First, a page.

Pagan groups in wartime Latvia, Poland, Ukraine, and other parts of Eastern Europe

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driftwood
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Pagan groups in wartime Latvia, Poland, Ukraine, and other parts of Eastern Europe

Post by driftwood » 21 Aug 2020 11:01

I've come across scattered mentions of pagan/neo-pagan religious-political groups in Eastern Europe during the war, and I'd like to learn a bit more if anyone has info to share.

In Latvia, there was Pērkonkrusts, who seem to advocated a kind of Latvian hyper-nationalism that rejected Christianity as "foreign" and harked back to a revived Latvian "native" religion. Wikipedia claims that some of them were active in resistance to the Germans while others were involved in collaboration. If anyone has more info to share on them, please do.

In Poland, I've seen one claim online that there were a few pagans/neo-pagans in the Polish resistance. The wikipedia article on Rodnovery claims that: "During the war, Stefan Potrzuski led a unit in the Peasant Battalion which battled the Nazi occupation of Poland. His unit had a shrine to the god Svetovid in their secret forest base and held group rites in which they toasted a wooden image of the deity with mead." (source)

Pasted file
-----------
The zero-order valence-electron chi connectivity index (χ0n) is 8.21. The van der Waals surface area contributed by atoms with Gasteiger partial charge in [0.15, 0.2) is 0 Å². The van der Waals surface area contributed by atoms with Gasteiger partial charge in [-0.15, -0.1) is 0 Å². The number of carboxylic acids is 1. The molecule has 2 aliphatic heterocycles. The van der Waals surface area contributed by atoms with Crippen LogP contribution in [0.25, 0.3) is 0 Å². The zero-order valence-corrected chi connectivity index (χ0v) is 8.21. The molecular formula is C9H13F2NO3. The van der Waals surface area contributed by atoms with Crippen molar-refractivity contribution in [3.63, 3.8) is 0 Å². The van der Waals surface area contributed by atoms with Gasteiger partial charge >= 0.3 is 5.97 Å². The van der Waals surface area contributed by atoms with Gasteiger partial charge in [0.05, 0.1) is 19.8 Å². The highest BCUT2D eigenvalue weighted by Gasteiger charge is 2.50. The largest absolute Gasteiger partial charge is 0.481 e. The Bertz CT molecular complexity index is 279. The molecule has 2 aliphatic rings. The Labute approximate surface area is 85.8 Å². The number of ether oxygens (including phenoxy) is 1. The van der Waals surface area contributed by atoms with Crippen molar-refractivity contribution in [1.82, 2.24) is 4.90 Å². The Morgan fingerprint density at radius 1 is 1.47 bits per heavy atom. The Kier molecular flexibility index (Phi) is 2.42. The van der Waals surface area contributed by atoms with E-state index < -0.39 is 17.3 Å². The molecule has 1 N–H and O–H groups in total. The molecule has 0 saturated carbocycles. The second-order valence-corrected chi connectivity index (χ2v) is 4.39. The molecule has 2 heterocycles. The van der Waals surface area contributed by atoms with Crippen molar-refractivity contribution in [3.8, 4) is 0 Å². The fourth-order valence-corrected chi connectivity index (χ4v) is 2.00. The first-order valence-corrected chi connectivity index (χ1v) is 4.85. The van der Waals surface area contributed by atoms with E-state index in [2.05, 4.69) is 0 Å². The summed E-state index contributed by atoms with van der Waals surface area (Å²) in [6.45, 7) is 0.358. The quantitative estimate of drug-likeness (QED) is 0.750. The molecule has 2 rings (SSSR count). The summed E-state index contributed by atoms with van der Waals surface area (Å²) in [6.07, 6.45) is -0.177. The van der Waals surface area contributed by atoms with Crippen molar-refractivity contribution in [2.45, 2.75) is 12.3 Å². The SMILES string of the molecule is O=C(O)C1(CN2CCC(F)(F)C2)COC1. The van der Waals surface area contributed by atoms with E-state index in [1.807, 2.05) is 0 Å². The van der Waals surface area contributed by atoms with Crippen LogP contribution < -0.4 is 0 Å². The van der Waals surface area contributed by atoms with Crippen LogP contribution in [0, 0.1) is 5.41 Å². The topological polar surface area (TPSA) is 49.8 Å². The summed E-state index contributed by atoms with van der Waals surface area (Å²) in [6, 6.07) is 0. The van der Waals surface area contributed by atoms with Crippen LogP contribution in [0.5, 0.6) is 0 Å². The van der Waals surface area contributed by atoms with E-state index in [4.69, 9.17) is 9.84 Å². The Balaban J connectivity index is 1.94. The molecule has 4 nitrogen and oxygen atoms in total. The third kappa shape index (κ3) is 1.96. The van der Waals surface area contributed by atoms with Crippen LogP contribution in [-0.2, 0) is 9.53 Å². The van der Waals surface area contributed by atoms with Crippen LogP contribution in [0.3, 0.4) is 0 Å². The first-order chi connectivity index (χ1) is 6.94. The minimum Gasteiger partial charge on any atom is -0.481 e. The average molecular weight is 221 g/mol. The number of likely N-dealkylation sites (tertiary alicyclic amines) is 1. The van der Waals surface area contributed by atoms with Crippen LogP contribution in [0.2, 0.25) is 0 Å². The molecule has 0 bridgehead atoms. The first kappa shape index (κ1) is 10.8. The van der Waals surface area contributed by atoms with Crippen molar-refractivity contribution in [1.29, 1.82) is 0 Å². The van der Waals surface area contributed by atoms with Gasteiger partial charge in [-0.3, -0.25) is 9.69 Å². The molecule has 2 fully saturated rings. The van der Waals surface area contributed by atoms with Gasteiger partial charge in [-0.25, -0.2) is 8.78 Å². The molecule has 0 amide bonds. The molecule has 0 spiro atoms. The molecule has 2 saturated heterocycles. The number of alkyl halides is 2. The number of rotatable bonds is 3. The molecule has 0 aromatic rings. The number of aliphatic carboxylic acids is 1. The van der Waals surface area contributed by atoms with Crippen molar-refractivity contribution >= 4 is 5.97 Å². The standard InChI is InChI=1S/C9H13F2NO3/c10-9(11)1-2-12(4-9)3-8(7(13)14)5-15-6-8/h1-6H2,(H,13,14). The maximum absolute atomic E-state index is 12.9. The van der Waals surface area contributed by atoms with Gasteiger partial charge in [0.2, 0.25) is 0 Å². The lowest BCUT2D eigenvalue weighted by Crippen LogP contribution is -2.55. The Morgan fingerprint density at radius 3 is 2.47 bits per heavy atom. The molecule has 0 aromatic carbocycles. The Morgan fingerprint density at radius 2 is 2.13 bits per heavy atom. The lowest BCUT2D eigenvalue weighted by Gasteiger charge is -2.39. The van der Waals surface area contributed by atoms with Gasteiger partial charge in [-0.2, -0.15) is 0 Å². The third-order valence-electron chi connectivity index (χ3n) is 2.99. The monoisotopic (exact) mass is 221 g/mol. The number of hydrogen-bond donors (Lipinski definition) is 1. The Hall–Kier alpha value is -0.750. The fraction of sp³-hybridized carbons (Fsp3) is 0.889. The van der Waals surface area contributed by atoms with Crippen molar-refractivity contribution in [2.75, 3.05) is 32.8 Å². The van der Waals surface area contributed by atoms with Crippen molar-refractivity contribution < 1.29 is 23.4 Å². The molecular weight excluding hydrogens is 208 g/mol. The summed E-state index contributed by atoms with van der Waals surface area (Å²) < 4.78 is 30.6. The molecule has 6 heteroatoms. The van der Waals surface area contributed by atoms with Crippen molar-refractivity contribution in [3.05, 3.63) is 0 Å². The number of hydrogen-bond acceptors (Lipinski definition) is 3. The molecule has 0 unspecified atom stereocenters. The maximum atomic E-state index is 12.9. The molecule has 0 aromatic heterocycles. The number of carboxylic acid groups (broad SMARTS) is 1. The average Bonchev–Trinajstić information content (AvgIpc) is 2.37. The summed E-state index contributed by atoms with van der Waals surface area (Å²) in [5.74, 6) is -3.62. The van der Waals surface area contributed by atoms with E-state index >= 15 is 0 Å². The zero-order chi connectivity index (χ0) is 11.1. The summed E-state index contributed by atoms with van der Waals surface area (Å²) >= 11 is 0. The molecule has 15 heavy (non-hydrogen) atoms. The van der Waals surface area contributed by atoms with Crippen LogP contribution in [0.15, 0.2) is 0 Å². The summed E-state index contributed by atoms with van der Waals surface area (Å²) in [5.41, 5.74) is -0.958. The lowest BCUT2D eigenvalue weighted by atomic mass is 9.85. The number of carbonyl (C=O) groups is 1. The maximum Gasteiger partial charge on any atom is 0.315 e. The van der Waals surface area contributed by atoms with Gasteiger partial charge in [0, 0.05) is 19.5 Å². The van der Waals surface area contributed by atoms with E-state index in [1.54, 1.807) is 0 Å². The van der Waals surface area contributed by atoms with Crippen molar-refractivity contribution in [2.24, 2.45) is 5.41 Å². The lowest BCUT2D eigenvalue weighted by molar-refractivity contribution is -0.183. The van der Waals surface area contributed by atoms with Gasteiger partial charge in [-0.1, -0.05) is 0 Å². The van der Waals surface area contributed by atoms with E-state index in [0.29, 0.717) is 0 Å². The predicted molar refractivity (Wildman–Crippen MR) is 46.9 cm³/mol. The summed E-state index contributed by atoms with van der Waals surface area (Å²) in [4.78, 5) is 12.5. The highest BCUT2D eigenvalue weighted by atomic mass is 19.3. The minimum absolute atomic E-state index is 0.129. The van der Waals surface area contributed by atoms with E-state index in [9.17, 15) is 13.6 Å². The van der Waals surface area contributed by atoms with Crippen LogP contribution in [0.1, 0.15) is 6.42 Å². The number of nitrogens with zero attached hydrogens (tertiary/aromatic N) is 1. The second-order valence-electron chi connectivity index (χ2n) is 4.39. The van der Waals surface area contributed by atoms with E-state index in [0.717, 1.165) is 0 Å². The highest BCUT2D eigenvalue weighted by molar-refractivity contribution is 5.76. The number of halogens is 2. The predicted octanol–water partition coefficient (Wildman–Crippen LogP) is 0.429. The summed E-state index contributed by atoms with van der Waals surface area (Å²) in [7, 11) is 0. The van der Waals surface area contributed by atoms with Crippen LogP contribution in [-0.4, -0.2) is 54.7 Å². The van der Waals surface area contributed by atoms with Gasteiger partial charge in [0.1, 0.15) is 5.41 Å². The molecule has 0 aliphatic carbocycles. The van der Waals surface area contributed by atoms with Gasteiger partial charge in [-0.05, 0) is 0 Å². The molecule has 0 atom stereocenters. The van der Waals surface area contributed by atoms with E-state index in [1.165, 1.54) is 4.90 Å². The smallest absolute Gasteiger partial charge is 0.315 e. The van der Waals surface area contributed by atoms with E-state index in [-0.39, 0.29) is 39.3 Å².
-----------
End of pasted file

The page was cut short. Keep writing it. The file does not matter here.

If anyone can verify whether such a group existed, or if there were any other similar groups in Poland at the time, I'd like to hear about it. I don't have access to the book that is cited in that article.

That same wikipedia article claims that in 1944 the Ukrainian neo-pagan Volodymyr Shaian fled the Soviets and "established the Order of the Knights of the Solar God (Orden Lytsariv Boha Sontsia), a religio-political group that he hoped would affiliate itself to the Ukrainian Insurgent Army during the Second World War." (source)